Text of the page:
While the safety and effectiveness of vaping products as a way to wean smokers from tobacco will continue to be debated, more has to be done to limit the access that children and youths have to e-cigarettes and the “e-juice” used in vaping devices.
At least 61 e-cigarette poisonings were reported to the Washington State Poison Control Center in 2015, about 50 of which involved children between the ages of 1 and 3 years.
And the most recent Healthy Youth Survey of state school children in the sixth, eighth, 10th and 12th grades found that while smoking has declined significantly among youths, nearly 1 in 5 tenth-graders said they had used e-cigarettes in the past 30 days; and 13 percent of 10th graders who do not smoke reported using e-cigarettes in the same period. For youths, e-cigarettes are not a method for quitting smoking but an introduction to it.
When legislation wheezed last year in the Legislature, the Snohomish Health District undertook the effort to pass its own ordinance in November that bans the use of e-cigarettes in public places, including restaurants, bars and places of employment; prohibited the sale to and use of vaping devices by minors; and established permits and other rules for the retail sale of e-cigarettes and vaping products.
The state now seems poised to pass its own rules for the sale and use of vaping products. The Senate on Monday passed legislation, Senate Bill 6328, that will bring the devices’ retail sale under the supervision of the state Liquor and Cannabis Board, setting up a licensing system that will allow the state to track the sale and origin of the devices and the liquids they use.
The bill also would require child-resistent packaging and warning labels, would require the nicotine content to be listed on packaging, prohibit their sale to those younger than 18, require sellers to verify the age of purchasers as they must for cigarettes, and ban the use of vaping devices in parks, school yards and other areas where children are typically present.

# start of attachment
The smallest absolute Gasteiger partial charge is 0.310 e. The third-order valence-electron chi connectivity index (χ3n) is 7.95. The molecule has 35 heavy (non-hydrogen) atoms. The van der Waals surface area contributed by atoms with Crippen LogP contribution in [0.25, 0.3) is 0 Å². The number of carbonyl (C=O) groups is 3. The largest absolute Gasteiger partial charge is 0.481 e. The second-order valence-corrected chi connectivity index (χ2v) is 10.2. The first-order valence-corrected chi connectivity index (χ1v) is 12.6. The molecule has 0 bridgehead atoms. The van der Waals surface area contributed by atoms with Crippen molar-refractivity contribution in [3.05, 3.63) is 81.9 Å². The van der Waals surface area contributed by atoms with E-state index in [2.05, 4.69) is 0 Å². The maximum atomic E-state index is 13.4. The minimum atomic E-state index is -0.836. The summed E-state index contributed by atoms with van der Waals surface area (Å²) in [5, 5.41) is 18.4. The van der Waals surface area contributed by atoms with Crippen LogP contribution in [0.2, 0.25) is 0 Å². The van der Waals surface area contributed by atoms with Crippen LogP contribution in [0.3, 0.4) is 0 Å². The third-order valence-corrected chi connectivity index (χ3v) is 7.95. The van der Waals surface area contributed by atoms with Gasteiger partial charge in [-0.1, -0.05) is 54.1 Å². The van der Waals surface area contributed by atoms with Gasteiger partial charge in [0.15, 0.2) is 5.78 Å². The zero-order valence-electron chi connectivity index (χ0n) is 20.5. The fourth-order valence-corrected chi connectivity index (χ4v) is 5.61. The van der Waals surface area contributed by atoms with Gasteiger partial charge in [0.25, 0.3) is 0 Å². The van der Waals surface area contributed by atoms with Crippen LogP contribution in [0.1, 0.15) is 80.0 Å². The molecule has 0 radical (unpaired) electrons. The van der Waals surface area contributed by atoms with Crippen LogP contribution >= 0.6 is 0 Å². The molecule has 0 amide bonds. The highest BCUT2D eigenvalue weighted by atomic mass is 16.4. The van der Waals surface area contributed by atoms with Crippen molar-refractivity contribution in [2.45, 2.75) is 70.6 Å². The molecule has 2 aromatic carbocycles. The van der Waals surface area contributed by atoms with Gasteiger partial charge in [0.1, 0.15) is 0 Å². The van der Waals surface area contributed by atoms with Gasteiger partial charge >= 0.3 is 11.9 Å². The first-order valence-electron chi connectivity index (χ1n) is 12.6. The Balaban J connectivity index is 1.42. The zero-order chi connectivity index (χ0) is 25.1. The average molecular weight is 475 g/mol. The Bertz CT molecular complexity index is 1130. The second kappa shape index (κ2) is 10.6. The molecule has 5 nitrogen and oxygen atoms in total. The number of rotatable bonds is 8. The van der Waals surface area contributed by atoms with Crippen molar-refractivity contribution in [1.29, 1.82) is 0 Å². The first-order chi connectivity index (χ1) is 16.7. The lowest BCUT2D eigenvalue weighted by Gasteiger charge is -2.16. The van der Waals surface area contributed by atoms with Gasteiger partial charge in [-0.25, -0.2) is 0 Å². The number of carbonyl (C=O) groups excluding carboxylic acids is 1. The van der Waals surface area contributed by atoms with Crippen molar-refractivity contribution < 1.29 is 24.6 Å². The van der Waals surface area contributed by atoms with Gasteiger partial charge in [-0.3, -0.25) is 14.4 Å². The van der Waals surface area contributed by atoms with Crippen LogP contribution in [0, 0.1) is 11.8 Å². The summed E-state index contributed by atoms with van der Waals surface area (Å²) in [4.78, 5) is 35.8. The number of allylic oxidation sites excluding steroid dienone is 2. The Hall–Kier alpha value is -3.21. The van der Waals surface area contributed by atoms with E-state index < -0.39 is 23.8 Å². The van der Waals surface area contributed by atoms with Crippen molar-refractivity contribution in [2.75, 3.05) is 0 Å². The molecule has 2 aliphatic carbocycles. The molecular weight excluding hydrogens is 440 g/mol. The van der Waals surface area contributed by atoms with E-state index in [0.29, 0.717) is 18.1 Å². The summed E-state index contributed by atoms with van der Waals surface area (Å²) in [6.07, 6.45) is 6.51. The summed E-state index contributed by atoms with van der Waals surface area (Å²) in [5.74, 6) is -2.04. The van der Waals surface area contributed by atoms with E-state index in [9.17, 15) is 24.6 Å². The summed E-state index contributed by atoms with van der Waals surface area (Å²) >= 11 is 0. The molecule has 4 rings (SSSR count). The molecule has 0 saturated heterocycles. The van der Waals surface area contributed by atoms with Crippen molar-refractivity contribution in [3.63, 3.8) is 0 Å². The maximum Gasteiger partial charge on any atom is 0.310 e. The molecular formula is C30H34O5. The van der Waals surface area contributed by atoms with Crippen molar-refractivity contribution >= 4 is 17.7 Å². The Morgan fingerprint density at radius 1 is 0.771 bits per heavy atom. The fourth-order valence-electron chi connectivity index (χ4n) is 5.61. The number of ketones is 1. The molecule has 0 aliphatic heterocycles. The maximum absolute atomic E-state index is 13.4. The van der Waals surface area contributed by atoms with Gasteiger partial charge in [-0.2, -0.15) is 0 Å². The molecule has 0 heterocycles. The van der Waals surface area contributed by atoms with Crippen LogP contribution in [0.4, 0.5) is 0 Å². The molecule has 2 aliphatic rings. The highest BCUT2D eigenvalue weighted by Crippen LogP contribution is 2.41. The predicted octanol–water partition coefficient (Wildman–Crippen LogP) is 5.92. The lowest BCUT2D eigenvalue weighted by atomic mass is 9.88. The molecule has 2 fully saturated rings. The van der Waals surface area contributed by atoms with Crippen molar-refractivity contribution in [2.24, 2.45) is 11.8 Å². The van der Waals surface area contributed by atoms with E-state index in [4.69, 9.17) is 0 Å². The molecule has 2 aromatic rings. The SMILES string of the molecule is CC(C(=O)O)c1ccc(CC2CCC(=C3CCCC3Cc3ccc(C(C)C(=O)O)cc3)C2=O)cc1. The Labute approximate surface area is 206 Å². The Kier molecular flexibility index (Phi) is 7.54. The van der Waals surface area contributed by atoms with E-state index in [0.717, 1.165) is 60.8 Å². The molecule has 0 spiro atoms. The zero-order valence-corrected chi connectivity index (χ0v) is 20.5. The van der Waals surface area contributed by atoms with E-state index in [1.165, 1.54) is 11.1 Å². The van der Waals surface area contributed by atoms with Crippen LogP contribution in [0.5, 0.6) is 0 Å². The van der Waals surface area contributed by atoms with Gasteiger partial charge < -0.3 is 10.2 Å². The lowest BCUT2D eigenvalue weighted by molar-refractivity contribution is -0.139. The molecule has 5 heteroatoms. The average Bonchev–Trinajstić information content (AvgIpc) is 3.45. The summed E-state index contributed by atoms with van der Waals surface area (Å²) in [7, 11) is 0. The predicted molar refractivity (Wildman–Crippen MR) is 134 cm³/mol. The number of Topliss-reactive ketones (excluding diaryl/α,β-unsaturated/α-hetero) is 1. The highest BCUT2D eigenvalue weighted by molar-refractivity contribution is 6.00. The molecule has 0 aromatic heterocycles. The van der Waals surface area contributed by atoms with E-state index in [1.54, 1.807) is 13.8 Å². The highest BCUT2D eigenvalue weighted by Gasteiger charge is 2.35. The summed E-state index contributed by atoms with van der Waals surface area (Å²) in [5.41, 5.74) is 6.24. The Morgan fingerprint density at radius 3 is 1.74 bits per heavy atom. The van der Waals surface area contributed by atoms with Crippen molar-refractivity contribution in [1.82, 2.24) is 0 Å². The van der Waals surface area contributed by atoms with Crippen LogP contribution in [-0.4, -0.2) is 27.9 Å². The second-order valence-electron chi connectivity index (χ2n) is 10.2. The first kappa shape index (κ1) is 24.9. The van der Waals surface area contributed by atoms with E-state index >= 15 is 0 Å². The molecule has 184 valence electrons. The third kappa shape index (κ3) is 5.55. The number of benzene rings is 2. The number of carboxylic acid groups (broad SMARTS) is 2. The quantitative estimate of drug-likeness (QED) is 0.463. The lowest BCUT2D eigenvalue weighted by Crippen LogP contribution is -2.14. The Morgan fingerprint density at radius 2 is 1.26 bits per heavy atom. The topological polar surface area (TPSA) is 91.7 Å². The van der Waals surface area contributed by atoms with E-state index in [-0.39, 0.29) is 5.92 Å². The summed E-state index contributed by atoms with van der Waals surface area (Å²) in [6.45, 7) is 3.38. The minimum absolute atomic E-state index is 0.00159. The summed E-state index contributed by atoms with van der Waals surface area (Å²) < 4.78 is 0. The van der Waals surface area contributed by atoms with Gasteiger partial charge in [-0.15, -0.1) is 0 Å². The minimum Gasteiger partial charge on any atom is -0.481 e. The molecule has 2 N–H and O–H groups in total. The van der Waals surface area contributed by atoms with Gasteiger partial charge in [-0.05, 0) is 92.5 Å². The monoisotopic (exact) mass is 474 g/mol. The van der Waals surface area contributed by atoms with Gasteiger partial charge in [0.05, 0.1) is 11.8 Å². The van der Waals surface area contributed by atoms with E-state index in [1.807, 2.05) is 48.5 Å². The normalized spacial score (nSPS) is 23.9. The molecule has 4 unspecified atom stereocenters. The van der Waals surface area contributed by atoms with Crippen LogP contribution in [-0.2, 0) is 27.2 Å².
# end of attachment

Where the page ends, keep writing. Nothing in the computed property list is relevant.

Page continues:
Opposition to the Senate bill during committee hearings came from those that believed the legislation didn’t go far enough to prevent youth access and was too accommodating to use in public places.
The bill also would overturn the provisions in the ordinance adopted in Snohomish County and by other local agencies elsewhere in the state, in relation to the licensing of retail shops selling e-cigarette, which means the Snohomish Health District won’t be allowed to collect revenue from retail permit fees. The state law also would pre-empt the county’s stronger language barring the use of vaping products in public.
State Attorney General Bob Ferguson, who sponsored similar legislation in the House that was later rolled into the Senate version, called the Senate bill “an important step in protecting our kids from a largely unregulated industry.”
The bill, Ferguson’s office said in a release, increases the fines for selling vaping products to children and doubles the fines for illegal sales of tobacco to minors. And the legislation, through its license fees, will triple the revenue going to the Liquor and Cannabis Board for tobacco and e-cigarette product enforcement and will triple the money available for youth prevention education.
Now in the House, the bill could be amended to make its protections stronger. The Snohomish Health District and other agencies that acted ahead of the Legislature should be allowed to at least keep their stronger bans against vaping in public. But rather than risk losing the protections to children the legislation can provide statewide, the bill should be passed.
Vaping, regardless of whether it’s used to help a smoker quit or for its own enjoyment, is an adult activity and one that cannot be left under-regulated.
Young children have to be better protected from accidental ingestion of the vaping liquid, and youths have to be discouraged from using a product that puts them at risk for addiction to nicotine.
Update: After The Herald went to press, the House passed the e-cigarette bill late Tuesday night, 74-20. It now goes to the governor for his signature.